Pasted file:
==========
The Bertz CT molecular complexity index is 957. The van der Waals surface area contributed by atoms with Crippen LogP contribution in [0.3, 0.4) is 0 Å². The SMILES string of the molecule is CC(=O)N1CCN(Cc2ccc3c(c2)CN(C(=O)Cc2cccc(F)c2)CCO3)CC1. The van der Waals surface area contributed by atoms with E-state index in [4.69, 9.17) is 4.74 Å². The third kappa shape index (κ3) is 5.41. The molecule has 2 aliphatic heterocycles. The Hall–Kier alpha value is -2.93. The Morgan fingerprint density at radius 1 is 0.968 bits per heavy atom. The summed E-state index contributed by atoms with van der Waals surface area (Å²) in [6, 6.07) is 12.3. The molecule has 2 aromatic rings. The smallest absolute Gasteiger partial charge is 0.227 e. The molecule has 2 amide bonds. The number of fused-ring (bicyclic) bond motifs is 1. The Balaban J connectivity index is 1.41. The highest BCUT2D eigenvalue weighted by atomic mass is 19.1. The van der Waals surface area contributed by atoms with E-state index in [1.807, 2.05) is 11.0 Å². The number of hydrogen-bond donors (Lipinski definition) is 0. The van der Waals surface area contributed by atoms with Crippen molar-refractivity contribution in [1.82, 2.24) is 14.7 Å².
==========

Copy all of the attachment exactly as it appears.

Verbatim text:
The Bertz CT molecular complexity index is 957. The van der Waals surface area contributed by atoms with Crippen LogP contribution in [0.3, 0.4) is 0 Å². The SMILES string of the molecule is CC(=O)N1CCN(Cc2ccc3c(c2)CN(C(=O)Cc2cccc(F)c2)CCO3)CC1. The van der Waals surface area contributed by atoms with E-state index in [4.69, 9.17) is 4.74 Å². The third kappa shape index (κ3) is 5.41. The molecule has 2 aliphatic heterocycles. The Hall–Kier alpha value is -2.93. The Morgan fingerprint density at radius 1 is 0.968 bits per heavy atom. The summed E-state index contributed by atoms with van der Waals surface area (Å²) in [6, 6.07) is 12.3. The molecule has 2 aromatic rings. The smallest absolute Gasteiger partial charge is 0.227 e. The molecule has 2 amide bonds. The number of fused-ring (bicyclic) bond motifs is 1. The Balaban J connectivity index is 1.41. The highest BCUT2D eigenvalue weighted by atomic mass is 19.1. The van der Waals surface area contributed by atoms with E-state index in [1.807, 2.05) is 11.0 Å². The number of hydrogen-bond donors (Lipinski definition) is 0. The van der Waals surface area contributed by atoms with Crippen molar-refractivity contribution in [1.82, 2.24) is 14.7 Å².